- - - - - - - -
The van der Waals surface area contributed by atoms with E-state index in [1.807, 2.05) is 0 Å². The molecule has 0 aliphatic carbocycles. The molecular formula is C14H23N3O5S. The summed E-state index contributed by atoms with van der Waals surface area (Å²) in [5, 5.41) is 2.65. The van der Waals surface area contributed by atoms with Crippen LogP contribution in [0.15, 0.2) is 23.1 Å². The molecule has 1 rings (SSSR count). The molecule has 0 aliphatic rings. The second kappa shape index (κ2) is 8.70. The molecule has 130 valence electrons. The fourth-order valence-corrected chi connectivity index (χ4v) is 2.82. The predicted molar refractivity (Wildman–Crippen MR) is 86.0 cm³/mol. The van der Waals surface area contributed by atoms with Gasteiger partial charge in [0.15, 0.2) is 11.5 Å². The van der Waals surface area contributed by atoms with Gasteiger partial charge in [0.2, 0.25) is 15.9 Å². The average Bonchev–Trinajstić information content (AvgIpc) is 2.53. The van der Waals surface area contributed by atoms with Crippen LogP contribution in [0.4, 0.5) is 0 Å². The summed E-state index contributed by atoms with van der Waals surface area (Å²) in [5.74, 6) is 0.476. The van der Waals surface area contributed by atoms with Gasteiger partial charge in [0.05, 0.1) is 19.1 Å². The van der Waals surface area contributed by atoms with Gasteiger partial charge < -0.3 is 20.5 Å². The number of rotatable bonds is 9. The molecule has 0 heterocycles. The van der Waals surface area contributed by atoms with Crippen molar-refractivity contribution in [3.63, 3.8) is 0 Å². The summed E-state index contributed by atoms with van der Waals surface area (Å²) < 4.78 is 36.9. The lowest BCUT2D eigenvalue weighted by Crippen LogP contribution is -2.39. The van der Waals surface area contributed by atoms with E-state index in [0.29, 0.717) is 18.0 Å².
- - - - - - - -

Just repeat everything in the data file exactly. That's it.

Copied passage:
The van der Waals surface area contributed by atoms with E-state index in [1.807, 2.05) is 0 Å². The molecule has 0 aliphatic carbocycles. The molecular formula is C14H23N3O5S. The summed E-state index contributed by atoms with van der Waals surface area (Å²) in [5, 5.41) is 2.65. The van der Waals surface area contributed by atoms with Crippen LogP contribution in [0.15, 0.2) is 23.1 Å². The molecule has 1 rings (SSSR count). The molecule has 0 aliphatic rings. The second kappa shape index (κ2) is 8.70. The molecule has 130 valence electrons. The fourth-order valence-corrected chi connectivity index (χ4v) is 2.82. The predicted molar refractivity (Wildman–Crippen MR) is 86.0 cm³/mol. The van der Waals surface area contributed by atoms with Gasteiger partial charge in [0.15, 0.2) is 11.5 Å². The van der Waals surface area contributed by atoms with Gasteiger partial charge in [0.2, 0.25) is 15.9 Å². The average Bonchev–Trinajstić information content (AvgIpc) is 2.53. The van der Waals surface area contributed by atoms with Crippen LogP contribution in [0.4, 0.5) is 0 Å². The summed E-state index contributed by atoms with van der Waals surface area (Å²) in [5.74, 6) is 0.476. The van der Waals surface area contributed by atoms with Gasteiger partial charge in [0.05, 0.1) is 19.1 Å². The van der Waals surface area contributed by atoms with Gasteiger partial charge < -0.3 is 20.5 Å². The number of rotatable bonds is 9. The molecule has 0 heterocycles. The van der Waals surface area contributed by atoms with Crippen molar-refractivity contribution in [3.63, 3.8) is 0 Å². The summed E-state index contributed by atoms with van der Waals surface area (Å²) < 4.78 is 36.9. The lowest BCUT2D eigenvalue weighted by Crippen LogP contribution is -2.39. The van der Waals surface area contributed by atoms with E-state index in [0.29, 0.717) is 18.0 Å².